Investing in a recession

25th July 2012

Although the figures make clear that the recovery from the financial crisis is likely to be a painful and protracted one, they actually tell us very little about the health of the corporate sector. Evidence for this can be seen by looking at the performance of the FTSE 100, which to the time of writing has been trading largely flat since the news was announced this morning.

What, then, do the numbers tell us?

Firstly, it is important to remember that at this stage they are estimates. Most of the actual data for economic activity over the period has yet to be collected and collated by the Office for National Statistics.

This means that there is a good chance the 0.7% contraction could be revised, although it is as likely to be revised up as it is down.

Secondly, the biggest contributor to the fall in activity came from the construction sector. The ONS estimates that construction output fell 5.2% over the quarter.

The problem with the figure is that construction is prone to large swings in activity. This means that ensuring the reliability of estimates is particularly challenging.

The ONS arrives at its preliminary figure by using published data for months one and two alongside an estimate for month three. The latter is based on the historical difference in activity between, in this case, May and June. If firms have an anomalously good or bad June then these early numbers will not reflect the reality on the ground.

So it is important to keep a healthy degree of scepticism over the figures. With unemployment falling for the fourth straight month in May, bringing the total number of people out of work down to its lowest point in over a year, there are good reasons to doubt the estimate.

To their credit the ONS have acknowledged that the reality may have been better than the estimate suggests:

"The bottom line from all this is that the underlying performance of the economy was probably somewhat better than the headline figure of -0.7% would suggest, having regard to the extra bank holiday and to the poor weather," Joe Grice from the ONS told the BBC.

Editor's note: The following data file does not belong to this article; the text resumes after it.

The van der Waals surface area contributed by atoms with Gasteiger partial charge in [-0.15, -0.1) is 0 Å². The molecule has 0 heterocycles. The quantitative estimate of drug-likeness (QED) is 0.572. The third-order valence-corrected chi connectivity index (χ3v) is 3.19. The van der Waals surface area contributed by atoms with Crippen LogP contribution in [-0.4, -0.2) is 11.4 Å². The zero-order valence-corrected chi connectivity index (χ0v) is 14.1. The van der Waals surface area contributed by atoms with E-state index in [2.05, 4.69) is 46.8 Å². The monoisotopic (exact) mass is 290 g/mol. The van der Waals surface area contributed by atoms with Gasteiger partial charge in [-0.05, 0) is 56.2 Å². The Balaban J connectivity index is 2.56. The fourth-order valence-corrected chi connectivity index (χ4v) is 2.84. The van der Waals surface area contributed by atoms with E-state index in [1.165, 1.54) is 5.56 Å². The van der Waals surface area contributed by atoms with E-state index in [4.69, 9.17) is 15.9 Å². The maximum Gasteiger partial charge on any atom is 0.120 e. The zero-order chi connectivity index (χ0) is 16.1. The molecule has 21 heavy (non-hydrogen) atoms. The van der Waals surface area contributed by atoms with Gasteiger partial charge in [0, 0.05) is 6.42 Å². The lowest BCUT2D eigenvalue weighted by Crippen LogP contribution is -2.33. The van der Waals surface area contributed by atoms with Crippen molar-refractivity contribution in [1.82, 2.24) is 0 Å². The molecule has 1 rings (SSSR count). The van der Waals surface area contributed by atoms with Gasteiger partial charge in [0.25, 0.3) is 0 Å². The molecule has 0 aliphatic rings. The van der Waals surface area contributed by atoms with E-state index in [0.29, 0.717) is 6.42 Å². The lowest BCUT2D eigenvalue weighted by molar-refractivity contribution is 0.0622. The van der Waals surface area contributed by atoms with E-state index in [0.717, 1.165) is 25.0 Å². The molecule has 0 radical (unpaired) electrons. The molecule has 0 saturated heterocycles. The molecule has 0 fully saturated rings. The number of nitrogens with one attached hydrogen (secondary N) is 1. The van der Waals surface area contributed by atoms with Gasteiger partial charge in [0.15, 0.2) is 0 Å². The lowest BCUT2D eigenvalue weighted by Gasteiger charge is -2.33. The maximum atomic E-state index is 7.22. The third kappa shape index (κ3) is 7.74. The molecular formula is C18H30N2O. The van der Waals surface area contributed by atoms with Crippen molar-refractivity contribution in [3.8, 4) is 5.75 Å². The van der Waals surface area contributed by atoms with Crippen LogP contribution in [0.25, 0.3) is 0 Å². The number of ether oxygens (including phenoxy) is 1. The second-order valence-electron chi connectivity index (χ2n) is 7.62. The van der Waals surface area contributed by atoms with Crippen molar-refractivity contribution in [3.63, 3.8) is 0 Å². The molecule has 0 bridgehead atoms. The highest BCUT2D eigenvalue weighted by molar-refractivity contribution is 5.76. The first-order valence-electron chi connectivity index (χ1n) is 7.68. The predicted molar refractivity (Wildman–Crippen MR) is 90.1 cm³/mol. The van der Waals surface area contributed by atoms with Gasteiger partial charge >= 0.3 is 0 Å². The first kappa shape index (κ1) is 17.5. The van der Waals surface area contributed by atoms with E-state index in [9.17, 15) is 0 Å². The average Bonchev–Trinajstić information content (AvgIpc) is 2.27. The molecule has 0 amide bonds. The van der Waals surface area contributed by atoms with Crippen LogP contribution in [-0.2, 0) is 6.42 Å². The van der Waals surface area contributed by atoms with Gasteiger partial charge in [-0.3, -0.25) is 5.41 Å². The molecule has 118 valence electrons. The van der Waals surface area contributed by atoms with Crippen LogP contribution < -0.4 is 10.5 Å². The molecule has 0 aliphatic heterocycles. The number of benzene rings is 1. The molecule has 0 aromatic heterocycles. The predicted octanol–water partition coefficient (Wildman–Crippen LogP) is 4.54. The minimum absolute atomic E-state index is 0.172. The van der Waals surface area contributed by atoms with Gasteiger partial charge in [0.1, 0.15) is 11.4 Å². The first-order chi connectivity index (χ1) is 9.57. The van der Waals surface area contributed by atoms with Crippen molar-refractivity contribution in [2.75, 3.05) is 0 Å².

"How much that effect might be is something we won't be able to say or to quantify until we have further experience against which to judge."

That said it is highly unlikely that the final figure will show that the UK economy grew in the three months to the end of June. Ongoing sovereign debt troubles in Europe and bank deleveraging are providing strong barriers to meaningful growth at present. Few expect either of these problems to go away quickly.

How should investors respond?

One option is to do nothing. There are few surprises in this latest round of bad news and no new threats to companies in the immediate future. If economic activity continues to contract then it would bode ill for consumer facing firms but the effects should be gradual rather than dramatic.

Summing up the news Keith Wade, Azad Zangana and James Bilson, economists at Schroders, said in a note:

"The recovery has been described as BBB – bumpy, brittle and below par – but no one should be surprised as this is typical following a financial crisis, not least one on the current scale. Recent data suggests we have just hit another bump with business surveys indicating that the world economy has stalled."

The worry, as they identify, is that Britain has become the laggard of the global community underperforming the US, Japan and even the eurozone. This, however, is predominantly a concern for the government whose economic credentials are being sorely tested by yet another setback to their promised recovery.

 

More on Mindful Money:

The UK is in a depression

Should we give up on pensions?

The Kay Review: What investors need to know

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The Financialist

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